Have you ever wondered what led to the birth of the modern insurance industry? No, me neither.
But it turns out that the Great Fire of London was the catalyst for what is today a multi-billion pound industry encompassing everything from contents, cars and caravans to pets, festivals and holidays. I admit to finding that interesting.
This year marks the 350th commemoration of the Great Fire of London, an event which started in a bakery on Pudding Lane and went on to devastate more than 13,500 homes and 87 churches, including St Paul’s. Estimated rebuilding costs were £10 million in the 17th century. The Association of British Insurers (ABI) calculates that repairing the damage caused by a blaze of that size in 2016 would cost insurers at least £37 billion – the equivalent of building four Olympic Parks – although the actual figure could be much higher due to business interruption. According to Ecclesiastical Insurance, rebuilding St Paul’s cost £700,000 at the time, but this would top £600 million today.
As property insurance policies didn’t exist back in 1666, homeowners had no guarantee they would be able to rebuild their properties or replace their belongings. And so, as the flames licked London, many people dashed out to their gardens to bury valuables. Most famously, this included the renowned diarist Samuel Pepys.
On September 4, 1666, two days after the fire broke out, Pepys wrote in his diary: ‘Sir W. Batten not knowing how to remove his wine, did dig a pit in the garden, and laid it in there; and I took the opportunity of laying all the papers of my office that I could not otherwise dispose of. And in the evening Sir W. Pen and I did dig another, and put our wine in it; and I my Parmazan cheese, as well as my wine and some other things.’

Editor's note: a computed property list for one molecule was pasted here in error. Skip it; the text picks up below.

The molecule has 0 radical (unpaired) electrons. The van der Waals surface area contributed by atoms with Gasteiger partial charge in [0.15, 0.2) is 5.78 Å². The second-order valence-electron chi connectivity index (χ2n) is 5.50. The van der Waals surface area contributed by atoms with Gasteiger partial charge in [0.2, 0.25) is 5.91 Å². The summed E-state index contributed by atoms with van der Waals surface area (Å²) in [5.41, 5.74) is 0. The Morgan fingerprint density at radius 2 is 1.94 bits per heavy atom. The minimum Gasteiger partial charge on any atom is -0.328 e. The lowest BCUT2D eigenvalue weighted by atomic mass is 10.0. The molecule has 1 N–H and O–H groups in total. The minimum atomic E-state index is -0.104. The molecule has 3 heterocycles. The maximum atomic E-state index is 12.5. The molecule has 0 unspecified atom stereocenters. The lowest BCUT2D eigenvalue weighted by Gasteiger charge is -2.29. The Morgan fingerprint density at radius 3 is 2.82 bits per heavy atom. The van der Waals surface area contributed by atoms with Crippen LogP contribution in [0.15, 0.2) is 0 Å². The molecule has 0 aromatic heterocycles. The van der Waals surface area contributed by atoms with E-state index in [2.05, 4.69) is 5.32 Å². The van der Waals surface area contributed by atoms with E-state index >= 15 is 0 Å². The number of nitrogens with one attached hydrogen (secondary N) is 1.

Thankfully we no longer have to inter cheddar in the back garden at the first sign of trouble. Following the Great Fire, Nicholas Barbon launched the first fire insurance scheme in 1681. The fire also begat the London Fire Engine Establishment, an organisation run by several insurance companies, and lobbying from insurance companies and LFEE resulted in the establishment of the Metropolitan Fire Brigade in 1866.
James Dalton, director of general insurance policy at the ABI, said: ‘The Great Fire of London led to the modern insurance industry we know today. The damage of the fire was on an unprecedented scale and it is difficult to imagine now that no insurance policies were in place for any of the damage caused.
‘As unlikely as it is, if such a fire was to take hold today the cost would be enormous, a £37 billion rebuilding cost. At least we know that those who would be affected would have the safety net of an insurance industry ready to help them in their time of need.’
Worrying about a second fire engulfing London may not be the most obvious reason to double check your home insurance policy is up to scratch, but it’s worth doing anyway.
Helen Nugent is Online Money Editor of The Spectator
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